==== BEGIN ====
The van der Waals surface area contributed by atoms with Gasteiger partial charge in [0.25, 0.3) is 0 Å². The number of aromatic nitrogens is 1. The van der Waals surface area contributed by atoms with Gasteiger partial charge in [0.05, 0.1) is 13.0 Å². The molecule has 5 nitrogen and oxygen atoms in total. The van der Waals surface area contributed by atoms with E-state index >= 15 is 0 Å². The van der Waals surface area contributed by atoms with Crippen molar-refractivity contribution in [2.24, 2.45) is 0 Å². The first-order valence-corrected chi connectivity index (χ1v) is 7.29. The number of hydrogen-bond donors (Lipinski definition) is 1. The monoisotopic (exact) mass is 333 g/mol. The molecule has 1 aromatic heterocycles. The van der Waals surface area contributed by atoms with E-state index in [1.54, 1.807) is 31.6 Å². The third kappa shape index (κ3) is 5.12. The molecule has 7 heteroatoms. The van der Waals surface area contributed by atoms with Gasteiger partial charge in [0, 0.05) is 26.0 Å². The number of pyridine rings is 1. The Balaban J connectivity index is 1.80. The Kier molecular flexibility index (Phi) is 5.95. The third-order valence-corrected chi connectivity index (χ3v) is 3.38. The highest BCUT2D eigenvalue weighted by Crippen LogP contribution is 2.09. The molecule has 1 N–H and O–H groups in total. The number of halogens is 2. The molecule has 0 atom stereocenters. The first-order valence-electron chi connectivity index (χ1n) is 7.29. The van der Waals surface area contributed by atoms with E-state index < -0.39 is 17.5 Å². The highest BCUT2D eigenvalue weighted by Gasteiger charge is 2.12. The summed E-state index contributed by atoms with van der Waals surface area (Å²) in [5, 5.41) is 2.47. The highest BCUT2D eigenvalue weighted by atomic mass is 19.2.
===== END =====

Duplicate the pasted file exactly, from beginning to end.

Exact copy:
The van der Waals surface area contributed by atoms with Gasteiger partial charge in [0.25, 0.3) is 0 Å². The number of aromatic nitrogens is 1. The van der Waals surface area contributed by atoms with Gasteiger partial charge in [0.05, 0.1) is 13.0 Å². The molecule has 5 nitrogen and oxygen atoms in total. The van der Waals surface area contributed by atoms with E-state index >= 15 is 0 Å². The van der Waals surface area contributed by atoms with Crippen molar-refractivity contribution in [2.24, 2.45) is 0 Å². The first-order valence-corrected chi connectivity index (χ1v) is 7.29. The number of hydrogen-bond donors (Lipinski definition) is 1. The monoisotopic (exact) mass is 333 g/mol. The molecule has 1 aromatic heterocycles. The van der Waals surface area contributed by atoms with E-state index in [1.54, 1.807) is 31.6 Å². The third kappa shape index (κ3) is 5.12. The molecule has 7 heteroatoms. The van der Waals surface area contributed by atoms with Gasteiger partial charge in [0, 0.05) is 26.0 Å². The number of pyridine rings is 1. The Balaban J connectivity index is 1.80. The Kier molecular flexibility index (Phi) is 5.95. The third-order valence-corrected chi connectivity index (χ3v) is 3.38. The highest BCUT2D eigenvalue weighted by Crippen LogP contribution is 2.09. The molecule has 1 N–H and O–H groups in total. The number of halogens is 2. The molecule has 0 atom stereocenters. The first-order valence-electron chi connectivity index (χ1n) is 7.29. The van der Waals surface area contributed by atoms with E-state index < -0.39 is 17.5 Å². The highest BCUT2D eigenvalue weighted by Gasteiger charge is 2.12. The summed E-state index contributed by atoms with van der Waals surface area (Å²) in [5, 5.41) is 2.47. The highest BCUT2D eigenvalue weighted by atomic mass is 19.2.